This admission is all the stronger when one realizes that Mr. Clarke's worship of the Common Law is so great that what most people regard as "chaos tempered by over a hundred bulky encyclopedias and over a hundred United States digests he regards as not only an absolutely scientific system " but "one of astonishing symmetry."

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What I desire to present for your consideration at this time and very briefly is, first, the fact that partial codification seems to be the only means of attaining uniformity to any considerable degree; second, that there is no reasonable objection to codifying separate branches of Commercial Law before attempting to codify the whole Commercial Law; third, that this movement, begun by the Conference on Uniform State Laws is worthy of the active and earnest support of the bar associations of the country. For, of course, if the attempt to codify Commercial Law is worth going into at all, it should be done well and thoroughly, with the full support of our profession as well as the mercantile classes of the country.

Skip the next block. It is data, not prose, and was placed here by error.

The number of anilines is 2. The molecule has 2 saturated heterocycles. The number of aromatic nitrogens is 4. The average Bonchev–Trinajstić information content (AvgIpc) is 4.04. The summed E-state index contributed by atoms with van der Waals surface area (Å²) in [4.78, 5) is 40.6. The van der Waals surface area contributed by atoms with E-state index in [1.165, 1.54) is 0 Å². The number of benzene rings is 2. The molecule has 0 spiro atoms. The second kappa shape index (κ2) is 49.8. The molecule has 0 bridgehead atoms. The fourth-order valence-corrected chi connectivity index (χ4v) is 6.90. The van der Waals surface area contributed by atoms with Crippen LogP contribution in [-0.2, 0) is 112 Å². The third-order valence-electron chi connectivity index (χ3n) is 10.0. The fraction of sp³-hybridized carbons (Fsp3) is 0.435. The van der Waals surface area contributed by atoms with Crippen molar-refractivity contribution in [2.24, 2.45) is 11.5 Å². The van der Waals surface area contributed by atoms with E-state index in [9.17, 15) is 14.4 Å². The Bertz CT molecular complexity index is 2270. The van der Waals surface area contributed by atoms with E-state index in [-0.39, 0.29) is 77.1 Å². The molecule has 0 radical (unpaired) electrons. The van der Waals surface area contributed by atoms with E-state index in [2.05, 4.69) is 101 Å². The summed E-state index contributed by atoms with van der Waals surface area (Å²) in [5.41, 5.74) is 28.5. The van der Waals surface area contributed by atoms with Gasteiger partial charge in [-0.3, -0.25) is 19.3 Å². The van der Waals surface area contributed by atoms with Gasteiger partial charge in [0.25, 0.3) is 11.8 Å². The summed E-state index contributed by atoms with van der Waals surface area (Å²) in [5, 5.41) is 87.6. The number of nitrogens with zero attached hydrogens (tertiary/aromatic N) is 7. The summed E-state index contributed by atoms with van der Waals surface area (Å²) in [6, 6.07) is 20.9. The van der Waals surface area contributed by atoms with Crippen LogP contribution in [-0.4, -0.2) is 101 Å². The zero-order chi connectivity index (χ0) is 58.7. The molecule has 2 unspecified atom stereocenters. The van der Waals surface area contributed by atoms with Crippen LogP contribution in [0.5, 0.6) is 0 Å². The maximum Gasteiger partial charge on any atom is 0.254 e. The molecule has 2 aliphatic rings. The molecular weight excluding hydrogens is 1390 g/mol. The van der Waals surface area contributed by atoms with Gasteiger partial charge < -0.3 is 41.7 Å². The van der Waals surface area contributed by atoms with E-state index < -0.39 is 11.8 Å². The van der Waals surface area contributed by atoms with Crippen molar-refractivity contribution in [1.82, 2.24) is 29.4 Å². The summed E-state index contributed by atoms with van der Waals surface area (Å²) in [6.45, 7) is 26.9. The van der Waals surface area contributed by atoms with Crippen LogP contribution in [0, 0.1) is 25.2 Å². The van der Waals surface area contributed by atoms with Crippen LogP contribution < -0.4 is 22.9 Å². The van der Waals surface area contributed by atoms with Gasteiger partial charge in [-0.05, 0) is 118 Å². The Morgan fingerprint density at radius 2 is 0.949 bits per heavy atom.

On the first point, the experience of the Conference of Commissioners on Uniform State Laws is simply this:

Ten years ago we presented and recommended for general adoption a uniform law on weights and measures. About the utility of this act it would seem impossible to raise a question. Surely the bushel ought to be uniform throughout the country. Well, it has passed four States in ten years. Our proposed acts on wills and deeds shared about the same fate. Three years ago the Conference ventured into the troublous region of divorce and not a single State, so far as I know, has passed our modest proposed law on divorce procedure intended to restrain tramp